For the buy and hold investor looking to capitalize on continued growth of China’s middle and upper classes and the recent uptick in domestic consumer spending, the number one maker of luxury handbags globally is your best bet.
Coach has been on a tear recently, rising approximately 82% from its 52 week low of 33.75 to its recent high of 61.44. Coach, like the broader S&P consumer discretionary index, has enjoyed a remarkable rally over the past year. Still, year to date Coach has performed in line with the broader sector returning 8.46% versus the index’s 8.42%.
Coach is currently trading at a somewhat expensive P/E ratio of 20.86 as of today’s closing price. Still, this is relatively inexpensive given Coach’s track record of strong growth and excellent management team. Over the past five years Coach has traded with a P/E anywhere from 25 all the way up to a high of 45 in 2007. This puts Coach’s current P/E of 21 on the lower side, suggesting that Coach may still have yet to run its course.
Growth prospects for Coach remain impressive. Despite difficulties posed for Coach’s Japanese operations by the recent earthquakes, Coach has continued to perform well. Coach’s most recent quarterly earnings release showed EPS rising 23% year over year from .50 to .62 per share.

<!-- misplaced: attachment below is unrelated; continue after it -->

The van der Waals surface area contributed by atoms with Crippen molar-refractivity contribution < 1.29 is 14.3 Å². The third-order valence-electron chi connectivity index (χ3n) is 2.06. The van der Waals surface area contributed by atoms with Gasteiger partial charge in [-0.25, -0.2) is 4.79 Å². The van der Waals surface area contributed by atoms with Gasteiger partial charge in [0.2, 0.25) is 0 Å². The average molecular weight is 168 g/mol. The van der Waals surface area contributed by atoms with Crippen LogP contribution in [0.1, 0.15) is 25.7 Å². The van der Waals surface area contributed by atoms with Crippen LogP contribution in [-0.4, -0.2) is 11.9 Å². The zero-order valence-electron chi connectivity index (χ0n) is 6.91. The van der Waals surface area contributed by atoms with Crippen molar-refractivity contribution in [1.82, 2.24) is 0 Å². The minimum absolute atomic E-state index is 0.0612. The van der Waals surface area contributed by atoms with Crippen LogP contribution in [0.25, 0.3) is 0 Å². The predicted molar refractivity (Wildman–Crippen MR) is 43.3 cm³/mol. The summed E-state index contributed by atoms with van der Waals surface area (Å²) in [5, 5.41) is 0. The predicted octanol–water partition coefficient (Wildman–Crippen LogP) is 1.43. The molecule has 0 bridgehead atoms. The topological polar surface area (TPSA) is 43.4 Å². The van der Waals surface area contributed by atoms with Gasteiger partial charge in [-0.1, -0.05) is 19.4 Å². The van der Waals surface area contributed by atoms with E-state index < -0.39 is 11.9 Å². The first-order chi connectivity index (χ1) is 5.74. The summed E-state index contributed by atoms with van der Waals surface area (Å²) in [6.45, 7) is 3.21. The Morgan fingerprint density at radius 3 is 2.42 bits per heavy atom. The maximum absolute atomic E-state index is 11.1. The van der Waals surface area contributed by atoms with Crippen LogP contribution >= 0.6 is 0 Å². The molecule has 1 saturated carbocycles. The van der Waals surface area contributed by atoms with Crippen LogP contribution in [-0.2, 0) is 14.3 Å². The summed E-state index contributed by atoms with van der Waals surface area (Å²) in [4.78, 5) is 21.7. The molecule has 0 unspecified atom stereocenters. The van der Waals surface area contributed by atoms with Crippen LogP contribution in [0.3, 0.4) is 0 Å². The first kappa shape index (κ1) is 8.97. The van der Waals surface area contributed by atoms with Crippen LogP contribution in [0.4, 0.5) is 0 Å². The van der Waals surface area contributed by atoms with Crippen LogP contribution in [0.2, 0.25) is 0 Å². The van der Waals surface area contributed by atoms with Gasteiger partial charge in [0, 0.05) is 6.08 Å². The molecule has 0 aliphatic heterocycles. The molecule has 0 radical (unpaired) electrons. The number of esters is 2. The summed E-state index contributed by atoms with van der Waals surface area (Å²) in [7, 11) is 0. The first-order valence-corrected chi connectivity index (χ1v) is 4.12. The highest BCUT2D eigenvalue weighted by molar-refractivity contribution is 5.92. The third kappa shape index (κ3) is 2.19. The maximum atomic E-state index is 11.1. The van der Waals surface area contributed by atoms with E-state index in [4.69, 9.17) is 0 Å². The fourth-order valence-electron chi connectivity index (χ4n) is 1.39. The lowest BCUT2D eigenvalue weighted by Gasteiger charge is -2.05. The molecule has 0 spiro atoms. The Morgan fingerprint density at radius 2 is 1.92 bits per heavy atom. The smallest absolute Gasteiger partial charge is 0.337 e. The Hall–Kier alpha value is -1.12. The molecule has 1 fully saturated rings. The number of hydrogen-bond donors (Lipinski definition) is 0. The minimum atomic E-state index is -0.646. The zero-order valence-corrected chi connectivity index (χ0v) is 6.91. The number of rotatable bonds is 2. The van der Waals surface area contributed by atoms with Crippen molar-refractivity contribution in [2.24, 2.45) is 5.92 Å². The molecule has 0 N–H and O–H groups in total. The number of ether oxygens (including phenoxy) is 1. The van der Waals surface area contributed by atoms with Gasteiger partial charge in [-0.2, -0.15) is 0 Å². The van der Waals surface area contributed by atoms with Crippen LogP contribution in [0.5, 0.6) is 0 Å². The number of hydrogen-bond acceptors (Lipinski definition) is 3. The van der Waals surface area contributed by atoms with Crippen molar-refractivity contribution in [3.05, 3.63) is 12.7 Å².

Coach continues to experience rapid growth on all fronts. Despite a weak U.S. economy, comparable store sales grew by 10%, driven largely by growth in China. Coach has been opening stores in China at a rapid pace (18 in the past year alone), bringing the total to 55 with more slated to open in the coming year. Finally, Coach’s new men’s line has proved to be popular and Coach is looking to expand this line both overseas and within the U.S. in coming years. Coach opened 8 factory stores and one retail store in New York over the past year, all of which were received enthusiastically. Mike Tucci, president of Coach’s North American retail division commented that the men’s stores are “off to a great start” and that new stores will provide an important avenue for growth in coming years, particularly in China where men account for the majority of consumer discretionary spending. Finally, Coach is working with European department store Printemps to begin to penetrate the European market
Clearly, Coach is firing on all cylinders. New and growing sources of revenue from China, men’s stores, and Europe should continue to drive growth, along with increased consumer spending in the U.S. Assuming that Coach will have no trouble continuing to grow at the same double digit pace that it has for the past several years now, 61.44 should be a bargain price in years to come.
The probability of significant growth, a dividend of 1.5%, strong balance sheet, and a track record of success should make Coach an appealing stock for the buy and hold investor.